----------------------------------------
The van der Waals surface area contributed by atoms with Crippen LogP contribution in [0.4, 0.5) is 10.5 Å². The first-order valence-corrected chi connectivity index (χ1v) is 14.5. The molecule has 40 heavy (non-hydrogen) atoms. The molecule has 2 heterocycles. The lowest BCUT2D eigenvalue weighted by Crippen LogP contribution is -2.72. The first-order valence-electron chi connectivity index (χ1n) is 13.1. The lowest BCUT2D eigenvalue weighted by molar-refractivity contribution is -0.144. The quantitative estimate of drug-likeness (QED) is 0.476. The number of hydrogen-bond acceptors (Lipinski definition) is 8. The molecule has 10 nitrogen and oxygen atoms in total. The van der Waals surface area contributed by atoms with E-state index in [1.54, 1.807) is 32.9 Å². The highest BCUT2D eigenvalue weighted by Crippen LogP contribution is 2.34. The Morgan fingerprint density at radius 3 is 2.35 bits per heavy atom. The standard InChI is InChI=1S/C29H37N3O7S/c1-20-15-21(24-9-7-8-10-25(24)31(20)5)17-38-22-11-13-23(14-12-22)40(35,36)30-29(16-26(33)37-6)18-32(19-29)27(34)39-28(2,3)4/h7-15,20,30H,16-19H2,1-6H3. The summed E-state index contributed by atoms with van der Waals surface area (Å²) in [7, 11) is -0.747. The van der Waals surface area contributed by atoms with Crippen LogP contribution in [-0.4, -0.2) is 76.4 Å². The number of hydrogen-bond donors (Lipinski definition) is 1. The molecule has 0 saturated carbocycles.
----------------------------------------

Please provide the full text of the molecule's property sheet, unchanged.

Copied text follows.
The van der Waals surface area contributed by atoms with Crippen LogP contribution in [0.4, 0.5) is 10.5 Å². The first-order valence-corrected chi connectivity index (χ1v) is 14.5. The molecule has 40 heavy (non-hydrogen) atoms. The molecule has 2 heterocycles. The lowest BCUT2D eigenvalue weighted by Crippen LogP contribution is -2.72. The first-order valence-electron chi connectivity index (χ1n) is 13.1. The lowest BCUT2D eigenvalue weighted by molar-refractivity contribution is -0.144. The quantitative estimate of drug-likeness (QED) is 0.476. The number of hydrogen-bond acceptors (Lipinski definition) is 8. The molecule has 10 nitrogen and oxygen atoms in total. The van der Waals surface area contributed by atoms with E-state index in [1.54, 1.807) is 32.9 Å². The highest BCUT2D eigenvalue weighted by Crippen LogP contribution is 2.34. The Morgan fingerprint density at radius 3 is 2.35 bits per heavy atom. The standard InChI is InChI=1S/C29H37N3O7S/c1-20-15-21(24-9-7-8-10-25(24)31(20)5)17-38-22-11-13-23(14-12-22)40(35,36)30-29(16-26(33)37-6)18-32(19-29)27(34)39-28(2,3)4/h7-15,20,30H,16-19H2,1-6H3. The summed E-state index contributed by atoms with van der Waals surface area (Å²) in [7, 11) is -0.747. The van der Waals surface area contributed by atoms with Crippen LogP contribution in [-0.4, -0.2) is 76.4 Å². The number of hydrogen-bond donors (Lipinski definition) is 1. The molecule has 0 saturated carbocycles.